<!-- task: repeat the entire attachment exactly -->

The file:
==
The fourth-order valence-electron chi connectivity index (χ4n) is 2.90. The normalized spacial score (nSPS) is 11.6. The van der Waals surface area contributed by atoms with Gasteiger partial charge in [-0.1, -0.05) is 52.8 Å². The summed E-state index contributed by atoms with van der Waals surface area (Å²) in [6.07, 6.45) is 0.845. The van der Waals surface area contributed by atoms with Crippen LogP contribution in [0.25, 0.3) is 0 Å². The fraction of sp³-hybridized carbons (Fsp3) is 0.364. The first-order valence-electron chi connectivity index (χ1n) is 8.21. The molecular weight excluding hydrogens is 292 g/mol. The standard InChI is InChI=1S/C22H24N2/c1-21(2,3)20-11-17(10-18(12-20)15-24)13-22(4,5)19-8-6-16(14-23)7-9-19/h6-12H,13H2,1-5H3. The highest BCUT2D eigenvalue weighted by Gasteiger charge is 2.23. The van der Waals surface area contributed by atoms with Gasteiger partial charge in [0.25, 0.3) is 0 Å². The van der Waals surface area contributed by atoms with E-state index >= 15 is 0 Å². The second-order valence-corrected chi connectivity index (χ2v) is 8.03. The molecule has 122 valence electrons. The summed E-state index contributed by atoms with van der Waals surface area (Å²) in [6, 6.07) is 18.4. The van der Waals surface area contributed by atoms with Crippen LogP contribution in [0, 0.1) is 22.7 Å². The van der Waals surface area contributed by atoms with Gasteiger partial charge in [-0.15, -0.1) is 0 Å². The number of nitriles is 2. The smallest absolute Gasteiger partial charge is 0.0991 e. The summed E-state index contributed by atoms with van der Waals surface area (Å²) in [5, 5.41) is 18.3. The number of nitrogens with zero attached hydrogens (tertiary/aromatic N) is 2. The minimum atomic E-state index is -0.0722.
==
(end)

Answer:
The fourth-order valence-electron chi connectivity index (χ4n) is 2.90. The normalized spacial score (nSPS) is 11.6. The van der Waals surface area contributed by atoms with Gasteiger partial charge in [-0.1, -0.05) is 52.8 Å². The summed E-state index contributed by atoms with van der Waals surface area (Å²) in [6.07, 6.45) is 0.845. The van der Waals surface area contributed by atoms with Crippen LogP contribution in [0.25, 0.3) is 0 Å². The fraction of sp³-hybridized carbons (Fsp3) is 0.364. The first-order valence-electron chi connectivity index (χ1n) is 8.21. The molecular weight excluding hydrogens is 292 g/mol. The standard InChI is InChI=1S/C22H24N2/c1-21(2,3)20-11-17(10-18(12-20)15-24)13-22(4,5)19-8-6-16(14-23)7-9-19/h6-12H,13H2,1-5H3. The highest BCUT2D eigenvalue weighted by Gasteiger charge is 2.23. The van der Waals surface area contributed by atoms with Gasteiger partial charge in [0.25, 0.3) is 0 Å². The van der Waals surface area contributed by atoms with E-state index >= 15 is 0 Å². The second-order valence-corrected chi connectivity index (χ2v) is 8.03. The molecule has 122 valence electrons. The summed E-state index contributed by atoms with van der Waals surface area (Å²) in [6, 6.07) is 18.4. The van der Waals surface area contributed by atoms with Crippen LogP contribution in [0, 0.1) is 22.7 Å². The van der Waals surface area contributed by atoms with Gasteiger partial charge in [-0.15, -0.1) is 0 Å². The number of nitriles is 2. The smallest absolute Gasteiger partial charge is 0.0991 e. The summed E-state index contributed by atoms with van der Waals surface area (Å²) in [5, 5.41) is 18.3. The number of nitrogens with zero attached hydrogens (tertiary/aromatic N) is 2. The minimum atomic E-state index is -0.0722.